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For those who are new ... we discuss books.  I list what I'm reading, and people comment with what they're reading.  Sometimes, on Sundays, I post a special edition on a particular genre or topic.

If you like to trade books, try bookmooch

I've written some book reviews on Yahoo Voices:
Book reviews on Yahoo

Readers and Book lovers schedule
Readers & Book Lovers Series Schedule

 
DAY TIME (EST/EDT) Series Name Editor(s)
SUN 6:00 PM Young Reader's Pavilion The Book Bear
Sun 9:30 PM SciFi/Fantasy Book Club quarkstomper
Bi-Monthly Sun Midnight Reading Ramblings don mikulecky
MON 11:30 AM Political Book Club Susan from 29
Mon 8:00 PM Monday Murder Mystery Susan from 29, michelewln
Mon 11:00 PM My Favorite Books/Authors edrie, MichiganChet
TUES 5:00 PM Indigo Kalliope: Poems from the Left bigjacbigjacbigjac
alternate Tuesdays 8:00 AM LGBT Literature Texdude50, Dave in Northridge
alternate Tuesdays 8:00 AM All Things Bookstore Dave in Northridge
Tue 8:00 PM Contemporary Fiction Views bookgirl
WED 7:30 AM WAYR? plf515
Wed 2:00 PM e-books Susan from 29
Wed 8:00 PM Bookflurries Bookchat cfk
THU 8:00 PM Write On! SensibleShoes
Thu (first each month) 11:00 AM Monthly Bookpost AdmiralNaismith
Thu (third each month - on hiatus) 11:00 PM Audiobooks Club SoCaliana
FRI 8:00 AM Books That Changed My Life Diana in NoVa
Fri 6:00 PM Books Go Boom! Brecht
SAT (fourth each month) 11:00 AM Windy City Bookworm Chitown Kev
Sat 9:00 PM Books So Bad They're Good Ellid

Just finished
(started and finished) Found in Translation  by Nataly Kelly and Jost Zeitsche. An interesting collection of tidbits about translation in various contexts, but marred by not having much structure beyond the collection.

Now reading
Cooler Smarter: Practical tips for low carbon living  by the scientists at Union of Concerned Scientists, a great group. These folk make sense, concentrating on the changes you can make that have the biggest impact with the least effort.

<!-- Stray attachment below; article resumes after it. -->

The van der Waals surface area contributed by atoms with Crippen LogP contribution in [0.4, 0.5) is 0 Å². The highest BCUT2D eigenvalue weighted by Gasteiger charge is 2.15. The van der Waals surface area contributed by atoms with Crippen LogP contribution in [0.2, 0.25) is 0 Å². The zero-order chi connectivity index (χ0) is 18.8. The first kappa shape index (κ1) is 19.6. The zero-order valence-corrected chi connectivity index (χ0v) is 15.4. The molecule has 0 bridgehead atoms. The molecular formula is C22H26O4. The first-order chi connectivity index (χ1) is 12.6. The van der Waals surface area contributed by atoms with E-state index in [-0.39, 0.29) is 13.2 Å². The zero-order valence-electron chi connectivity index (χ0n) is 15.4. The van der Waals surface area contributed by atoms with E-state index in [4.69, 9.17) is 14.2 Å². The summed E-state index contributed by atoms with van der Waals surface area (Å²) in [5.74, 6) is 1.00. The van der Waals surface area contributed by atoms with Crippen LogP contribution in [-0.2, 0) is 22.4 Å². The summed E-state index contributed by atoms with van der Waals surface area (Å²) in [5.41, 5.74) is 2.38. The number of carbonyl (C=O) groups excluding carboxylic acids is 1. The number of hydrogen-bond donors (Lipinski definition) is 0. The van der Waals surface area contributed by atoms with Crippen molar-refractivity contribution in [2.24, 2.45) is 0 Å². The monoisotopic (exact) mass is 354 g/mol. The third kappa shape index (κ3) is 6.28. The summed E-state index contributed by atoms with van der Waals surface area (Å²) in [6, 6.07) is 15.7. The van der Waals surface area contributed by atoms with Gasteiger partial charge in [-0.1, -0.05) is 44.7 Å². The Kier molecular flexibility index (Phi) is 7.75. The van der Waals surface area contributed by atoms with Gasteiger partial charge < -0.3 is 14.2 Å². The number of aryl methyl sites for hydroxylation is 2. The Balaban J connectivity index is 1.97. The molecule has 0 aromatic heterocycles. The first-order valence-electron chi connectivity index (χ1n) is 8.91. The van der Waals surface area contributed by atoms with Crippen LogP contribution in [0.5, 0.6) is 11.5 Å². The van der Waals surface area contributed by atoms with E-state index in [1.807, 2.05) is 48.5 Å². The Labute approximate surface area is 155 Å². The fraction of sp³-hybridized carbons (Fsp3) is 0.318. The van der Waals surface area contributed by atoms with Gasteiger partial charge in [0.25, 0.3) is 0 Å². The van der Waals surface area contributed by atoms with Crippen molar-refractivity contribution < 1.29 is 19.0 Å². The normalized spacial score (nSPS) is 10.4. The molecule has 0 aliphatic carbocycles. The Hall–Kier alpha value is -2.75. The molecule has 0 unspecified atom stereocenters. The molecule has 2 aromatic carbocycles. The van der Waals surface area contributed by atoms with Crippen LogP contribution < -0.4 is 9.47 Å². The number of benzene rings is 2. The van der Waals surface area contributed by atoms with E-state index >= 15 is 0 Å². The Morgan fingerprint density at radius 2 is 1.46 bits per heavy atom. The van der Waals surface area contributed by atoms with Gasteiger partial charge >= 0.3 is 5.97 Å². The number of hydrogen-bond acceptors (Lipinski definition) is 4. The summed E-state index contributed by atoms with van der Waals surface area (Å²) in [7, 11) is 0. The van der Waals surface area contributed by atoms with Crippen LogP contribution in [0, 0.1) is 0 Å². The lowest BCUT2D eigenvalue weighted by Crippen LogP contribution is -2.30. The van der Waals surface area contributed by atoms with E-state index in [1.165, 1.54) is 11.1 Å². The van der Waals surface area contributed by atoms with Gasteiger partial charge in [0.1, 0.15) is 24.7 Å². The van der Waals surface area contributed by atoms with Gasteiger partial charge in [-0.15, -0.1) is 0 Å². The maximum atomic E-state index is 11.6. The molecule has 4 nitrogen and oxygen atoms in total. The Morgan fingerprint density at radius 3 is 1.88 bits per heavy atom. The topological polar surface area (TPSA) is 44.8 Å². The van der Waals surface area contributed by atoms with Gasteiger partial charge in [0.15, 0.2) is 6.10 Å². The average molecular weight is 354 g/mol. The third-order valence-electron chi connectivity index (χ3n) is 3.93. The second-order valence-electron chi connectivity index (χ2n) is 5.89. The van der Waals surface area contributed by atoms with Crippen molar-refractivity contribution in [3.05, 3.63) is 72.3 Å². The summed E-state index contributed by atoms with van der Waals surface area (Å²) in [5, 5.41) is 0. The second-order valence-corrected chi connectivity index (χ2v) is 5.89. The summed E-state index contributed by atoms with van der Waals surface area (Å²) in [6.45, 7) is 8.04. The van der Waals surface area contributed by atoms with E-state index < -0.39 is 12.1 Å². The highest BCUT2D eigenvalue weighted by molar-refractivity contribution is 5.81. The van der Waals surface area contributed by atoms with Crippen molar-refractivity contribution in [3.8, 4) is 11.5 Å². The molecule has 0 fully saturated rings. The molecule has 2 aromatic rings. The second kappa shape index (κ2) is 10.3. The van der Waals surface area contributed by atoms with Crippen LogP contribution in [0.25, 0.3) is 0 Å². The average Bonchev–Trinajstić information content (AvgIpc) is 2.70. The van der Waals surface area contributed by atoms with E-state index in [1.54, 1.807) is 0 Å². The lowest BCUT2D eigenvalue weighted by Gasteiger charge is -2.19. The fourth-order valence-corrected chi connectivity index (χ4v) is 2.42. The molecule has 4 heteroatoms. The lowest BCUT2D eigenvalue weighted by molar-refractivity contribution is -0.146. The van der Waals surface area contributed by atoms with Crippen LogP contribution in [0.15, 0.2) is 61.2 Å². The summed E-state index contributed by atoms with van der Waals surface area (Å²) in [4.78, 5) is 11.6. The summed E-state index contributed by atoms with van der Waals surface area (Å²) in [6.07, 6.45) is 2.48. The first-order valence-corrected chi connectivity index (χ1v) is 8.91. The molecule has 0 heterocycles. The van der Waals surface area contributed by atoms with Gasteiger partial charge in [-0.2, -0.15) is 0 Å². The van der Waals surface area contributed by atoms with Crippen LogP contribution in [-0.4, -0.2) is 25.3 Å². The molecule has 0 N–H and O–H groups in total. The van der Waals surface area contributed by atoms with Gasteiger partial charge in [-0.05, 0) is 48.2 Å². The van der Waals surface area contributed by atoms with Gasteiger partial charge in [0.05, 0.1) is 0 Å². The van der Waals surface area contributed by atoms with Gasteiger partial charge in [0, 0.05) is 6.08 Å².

Thinking, fast and slow  by Daniel Kahneman.  Kahneman, most famous for his work with the late Amos Tversky, is one of the leading psychologists of the times. Here, he posits that our brains have two systems: A fast one and a slow one. Neither is better, but they are good at different things. This is a brilliant book: Full of insight and very well written, as well.

On politics: A history of political thought from Herodotus to the present by Alan Ryan. What the subtitle says - a history of political thought.  

He, she and it by Marge Percy. Near future dystopian SF set on Earth.

Visions of Infinity by Ian Stewart. A nontechnical look at 11 famous problems of math. So far, it's a little too nontechnical for my taste.

Woodrow Wilson by John Cooper, Jr. A fairly admiring look at Wilson.

Measurement by Paul Lockhart. About mathematics and, especially, how it should be taught and learned. Lockhart is wonderful; his first book A Mathematician's Lament was, in my view, the best book on teaching math ever written.

A Wicked War: Polk, Clay, Lincoln and the 1848 US invasion of Mexico by Amy Greenberg. What the subtitle says, but very interesting. For instance, the 1848 war was the first US war to have a substantial group of anti-War Americans.

Just started

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